#ClimbersForPeace: When Russians and Ukrainians made common cause (in the mountains)

Special stamp commemorating the successful Soviet Everest expedition in 1982

It takes courage to speak out against your own government in a time of war. Especially when that government is threatening prison sentences of up to 15 years if “false information” is spread about the “special military action,” as President Vladimir Putin calls the Russian invasion of Ukraine. Some top Russian mountaineers, such as Alexander Gukov, Evgeniy Glazunov and Dmitry Pavlenko, were not impressed, but took a clear public stand against Putin and his war of aggression.

Pavlenko’s tone, however, is becoming increasingly frustrated. “As bitter as it may be, we have to admit that Putin’s propaganda has won in Russia and parts of the CIS region. In twenty years, it has managed to turn over a hundred million people into flash drives. Now you can pour everything into them, and they will reproduce it and support it with all their might,” Dmitry wrote on Facebook today.  “This war has shown me that I have lost my homeland for good.”

“Say NO to this war!”

Pavlenko and Evgniy Glazunov are among the signatories of an appeal calling the Ukraine war a “shame”: “We don’t want our children, who live in an aggressor country, to be ashamed of their army attacking an independent neighboring state. We call on all citizens of Russia to say NO to this war.”

Alexander Gukov has also distanced himself from the invasion of Ukraine in similarly strong terms. The Open Letter to Putin he initiated on behalf of Russian mountaineers has been signed by about 350 people so far (if you want to do it too, click here). It also says: “Ukrainians are our friends, side by side with whom we have passed the most terrible trials and shared difficulties in the mountains.” 

Milestone: Everest Southwest Pillar

Everest team of 1982
Everest team of 1982

As 40 years ago, in spring 1982 on Mount Everest. At that time, Russian and Ukrainian climbers stood on the highest mountain on Earth for the first time – during a joint expedition of top climbers from the former Soviet Union. They achieved a real coup: they opened (with bottled oxygen) a new, extremely difficult route via the Southwest Pillar and the West Ridge to the summit at 8849 meters. To this day, it has never been repeated.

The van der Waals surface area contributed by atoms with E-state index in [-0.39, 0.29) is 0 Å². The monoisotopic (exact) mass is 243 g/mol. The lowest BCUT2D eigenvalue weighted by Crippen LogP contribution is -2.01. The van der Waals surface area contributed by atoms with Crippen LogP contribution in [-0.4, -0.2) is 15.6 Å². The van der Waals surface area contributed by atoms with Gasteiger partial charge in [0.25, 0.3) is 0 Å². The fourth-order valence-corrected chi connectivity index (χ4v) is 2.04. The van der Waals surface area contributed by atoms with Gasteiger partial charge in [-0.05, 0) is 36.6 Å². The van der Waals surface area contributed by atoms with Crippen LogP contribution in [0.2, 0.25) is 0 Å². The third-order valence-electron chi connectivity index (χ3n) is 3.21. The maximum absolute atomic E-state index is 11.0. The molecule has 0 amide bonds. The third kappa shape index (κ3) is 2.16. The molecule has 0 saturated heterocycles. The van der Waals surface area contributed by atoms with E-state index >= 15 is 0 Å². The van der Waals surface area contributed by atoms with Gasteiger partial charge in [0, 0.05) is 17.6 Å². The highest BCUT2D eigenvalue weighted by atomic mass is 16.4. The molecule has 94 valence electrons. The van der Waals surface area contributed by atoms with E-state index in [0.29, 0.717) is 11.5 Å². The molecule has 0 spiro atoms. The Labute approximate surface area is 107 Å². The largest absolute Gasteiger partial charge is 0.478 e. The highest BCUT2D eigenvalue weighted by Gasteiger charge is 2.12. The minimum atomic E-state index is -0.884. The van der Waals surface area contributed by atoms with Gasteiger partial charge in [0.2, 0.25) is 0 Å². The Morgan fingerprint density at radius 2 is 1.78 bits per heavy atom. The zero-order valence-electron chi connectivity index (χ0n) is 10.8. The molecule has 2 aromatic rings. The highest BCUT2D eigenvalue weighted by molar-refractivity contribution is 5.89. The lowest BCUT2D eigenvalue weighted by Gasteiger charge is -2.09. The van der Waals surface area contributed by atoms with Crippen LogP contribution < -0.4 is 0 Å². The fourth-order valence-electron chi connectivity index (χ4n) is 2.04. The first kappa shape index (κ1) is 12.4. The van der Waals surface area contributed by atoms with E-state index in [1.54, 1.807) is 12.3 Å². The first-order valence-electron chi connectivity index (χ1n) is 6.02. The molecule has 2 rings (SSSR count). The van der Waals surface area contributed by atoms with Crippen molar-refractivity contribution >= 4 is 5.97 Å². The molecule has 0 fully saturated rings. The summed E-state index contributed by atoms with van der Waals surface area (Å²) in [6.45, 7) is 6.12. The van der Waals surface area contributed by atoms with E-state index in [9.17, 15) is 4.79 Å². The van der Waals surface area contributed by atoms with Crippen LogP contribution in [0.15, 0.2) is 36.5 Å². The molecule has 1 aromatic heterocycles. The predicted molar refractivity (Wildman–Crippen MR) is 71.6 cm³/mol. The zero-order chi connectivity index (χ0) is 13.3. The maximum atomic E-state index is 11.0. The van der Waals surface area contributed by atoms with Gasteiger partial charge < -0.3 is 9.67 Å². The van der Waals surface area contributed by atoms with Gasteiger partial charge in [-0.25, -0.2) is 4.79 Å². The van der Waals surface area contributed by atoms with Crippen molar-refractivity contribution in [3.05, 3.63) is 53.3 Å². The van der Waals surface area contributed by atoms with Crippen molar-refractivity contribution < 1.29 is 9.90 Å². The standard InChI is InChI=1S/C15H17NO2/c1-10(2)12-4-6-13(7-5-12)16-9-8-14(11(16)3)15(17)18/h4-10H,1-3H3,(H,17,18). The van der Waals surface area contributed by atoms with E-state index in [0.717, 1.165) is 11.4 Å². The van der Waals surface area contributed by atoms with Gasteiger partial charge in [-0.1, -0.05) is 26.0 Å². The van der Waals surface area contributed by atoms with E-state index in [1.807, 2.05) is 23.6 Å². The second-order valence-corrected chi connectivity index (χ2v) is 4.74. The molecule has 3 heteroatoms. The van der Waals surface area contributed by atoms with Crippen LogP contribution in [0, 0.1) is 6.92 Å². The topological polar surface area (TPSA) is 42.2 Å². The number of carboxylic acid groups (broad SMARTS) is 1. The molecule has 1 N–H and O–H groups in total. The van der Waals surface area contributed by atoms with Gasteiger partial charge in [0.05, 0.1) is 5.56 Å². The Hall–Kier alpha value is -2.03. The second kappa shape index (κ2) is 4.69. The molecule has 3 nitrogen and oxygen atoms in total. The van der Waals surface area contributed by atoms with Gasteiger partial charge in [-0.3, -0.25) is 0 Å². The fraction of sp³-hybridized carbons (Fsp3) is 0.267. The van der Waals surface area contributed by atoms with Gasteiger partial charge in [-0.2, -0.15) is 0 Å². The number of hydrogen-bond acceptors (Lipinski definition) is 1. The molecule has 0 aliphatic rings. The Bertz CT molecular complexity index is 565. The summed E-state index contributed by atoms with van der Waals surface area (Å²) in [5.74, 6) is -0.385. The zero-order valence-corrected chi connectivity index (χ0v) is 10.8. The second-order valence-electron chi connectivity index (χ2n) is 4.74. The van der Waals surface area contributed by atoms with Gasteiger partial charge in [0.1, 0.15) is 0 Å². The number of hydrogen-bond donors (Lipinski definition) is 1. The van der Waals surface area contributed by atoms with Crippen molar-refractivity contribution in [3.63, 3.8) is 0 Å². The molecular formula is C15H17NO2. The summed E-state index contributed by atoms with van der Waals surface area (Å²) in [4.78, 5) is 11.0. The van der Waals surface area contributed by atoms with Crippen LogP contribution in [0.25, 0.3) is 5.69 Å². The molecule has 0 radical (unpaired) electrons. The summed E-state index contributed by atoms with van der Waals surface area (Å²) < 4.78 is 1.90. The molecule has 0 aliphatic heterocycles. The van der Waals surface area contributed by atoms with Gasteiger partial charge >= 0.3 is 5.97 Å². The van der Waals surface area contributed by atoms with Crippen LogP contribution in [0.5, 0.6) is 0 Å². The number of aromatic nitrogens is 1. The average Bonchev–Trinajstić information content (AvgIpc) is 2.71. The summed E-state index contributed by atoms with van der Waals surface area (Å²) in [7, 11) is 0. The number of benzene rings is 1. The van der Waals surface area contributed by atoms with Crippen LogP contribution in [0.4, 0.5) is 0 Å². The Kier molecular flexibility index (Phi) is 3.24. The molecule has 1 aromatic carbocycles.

Within five days, a total of eleven team members reached the highest point. The first were two Russians, Vladimir Balyberdin (32 years old) and Eduard Myslovsky (44), on 4 May 1982. They were followed on the same day by two Ukrainians, Mikhail Turkevich (38) and Sergei Berchov (35) – they were the first to reach the summit of Everest at night. On the descent they supported their two exhausted Russian teammates.

Kangchenjunga traverse and Lhotse South Face

West, Main, Central and South Summit of Kangchenjunga (from l. to r.)
West, Main, Central and South Summit of Kangchenjunga (from l. to r.)

In 1989, Turkevich and Berchov, together with the Russians Aleksandr Pogorelov and Yevgeni Vinogradski and the Kazakh Anatoli Bukreev, achieved another milestone in Himalayan mountaineering on the 8,586-meter-high Kangchenjunga in Nepal: the traverse of all four peaks of the massif in both directions.

In 1990, Berchov – again in a Ukrainian-Russian team – also caused a sensation. With Vladimir Karatayev, he climbed the 3,300-meter South Face of the eight-thousander Lhotse – it was the first undisputed success on the face. The Slovenian Tomo Cesen had not been able to document the successful solo ascent proclaimed by him in the same year.

Incidentally, ten years ago Berchov was still celebrating the Everest coup 30 years earlier with his Russian teammates from 1982 in Sochi. Against the backdrop of the Russian attack on Ukraine, no climber from either country is likely to feel like celebrating in the anniversary year of 2022.

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